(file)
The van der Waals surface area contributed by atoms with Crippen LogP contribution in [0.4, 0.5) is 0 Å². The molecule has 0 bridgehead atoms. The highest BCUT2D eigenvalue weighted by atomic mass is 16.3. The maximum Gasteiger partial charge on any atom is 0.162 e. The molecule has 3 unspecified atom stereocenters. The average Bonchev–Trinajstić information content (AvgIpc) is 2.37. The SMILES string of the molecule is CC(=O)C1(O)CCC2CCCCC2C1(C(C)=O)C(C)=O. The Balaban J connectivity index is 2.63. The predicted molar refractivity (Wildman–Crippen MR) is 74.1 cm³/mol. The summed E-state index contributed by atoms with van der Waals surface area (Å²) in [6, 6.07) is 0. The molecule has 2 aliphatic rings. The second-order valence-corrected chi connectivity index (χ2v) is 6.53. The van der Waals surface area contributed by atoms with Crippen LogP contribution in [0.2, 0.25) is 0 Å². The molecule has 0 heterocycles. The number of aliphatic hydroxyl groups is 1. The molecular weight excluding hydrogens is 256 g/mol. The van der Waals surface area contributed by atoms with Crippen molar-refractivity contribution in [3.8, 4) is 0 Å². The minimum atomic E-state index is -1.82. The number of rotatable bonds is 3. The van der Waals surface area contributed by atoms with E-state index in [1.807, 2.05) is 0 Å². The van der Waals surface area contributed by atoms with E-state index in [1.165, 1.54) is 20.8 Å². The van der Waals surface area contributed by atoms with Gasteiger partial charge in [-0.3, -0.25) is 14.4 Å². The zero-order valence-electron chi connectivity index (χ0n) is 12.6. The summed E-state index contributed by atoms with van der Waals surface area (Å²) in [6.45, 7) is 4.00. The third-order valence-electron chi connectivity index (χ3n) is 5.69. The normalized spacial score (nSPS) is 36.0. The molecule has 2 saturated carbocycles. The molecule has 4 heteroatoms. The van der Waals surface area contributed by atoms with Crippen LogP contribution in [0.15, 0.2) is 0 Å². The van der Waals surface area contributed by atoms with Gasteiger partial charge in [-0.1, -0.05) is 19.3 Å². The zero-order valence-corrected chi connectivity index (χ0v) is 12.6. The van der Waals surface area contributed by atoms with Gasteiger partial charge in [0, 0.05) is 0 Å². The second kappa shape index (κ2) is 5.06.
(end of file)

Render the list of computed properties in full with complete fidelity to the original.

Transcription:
The van der Waals surface area contributed by atoms with Crippen LogP contribution in [0.4, 0.5) is 0 Å². The molecule has 0 bridgehead atoms. The highest BCUT2D eigenvalue weighted by atomic mass is 16.3. The maximum Gasteiger partial charge on any atom is 0.162 e. The molecule has 3 unspecified atom stereocenters. The average Bonchev–Trinajstić information content (AvgIpc) is 2.37. The SMILES string of the molecule is CC(=O)C1(O)CCC2CCCCC2C1(C(C)=O)C(C)=O. The Balaban J connectivity index is 2.63. The predicted molar refractivity (Wildman–Crippen MR) is 74.1 cm³/mol. The summed E-state index contributed by atoms with van der Waals surface area (Å²) in [6, 6.07) is 0. The molecule has 2 aliphatic rings. The second-order valence-corrected chi connectivity index (χ2v) is 6.53. The van der Waals surface area contributed by atoms with Crippen LogP contribution in [0.2, 0.25) is 0 Å². The molecule has 0 heterocycles. The number of aliphatic hydroxyl groups is 1. The molecular weight excluding hydrogens is 256 g/mol. The van der Waals surface area contributed by atoms with Crippen molar-refractivity contribution in [3.8, 4) is 0 Å². The minimum atomic E-state index is -1.82. The number of rotatable bonds is 3. The van der Waals surface area contributed by atoms with E-state index in [1.807, 2.05) is 0 Å². The van der Waals surface area contributed by atoms with E-state index in [1.165, 1.54) is 20.8 Å². The van der Waals surface area contributed by atoms with Gasteiger partial charge in [-0.3, -0.25) is 14.4 Å². The zero-order valence-electron chi connectivity index (χ0n) is 12.6. The summed E-state index contributed by atoms with van der Waals surface area (Å²) in [6.45, 7) is 4.00. The third-order valence-electron chi connectivity index (χ3n) is 5.69. The normalized spacial score (nSPS) is 36.0. The molecule has 2 saturated carbocycles. The molecule has 4 heteroatoms. The van der Waals surface area contributed by atoms with Crippen LogP contribution in [0.15, 0.2) is 0 Å². The van der Waals surface area contributed by atoms with Gasteiger partial charge in [-0.1, -0.05) is 19.3 Å². The zero-order valence-corrected chi connectivity index (χ0v) is 12.6. The van der Waals surface area contributed by atoms with Gasteiger partial charge in [0, 0.05) is 0 Å². The second kappa shape index (κ2) is 5.06.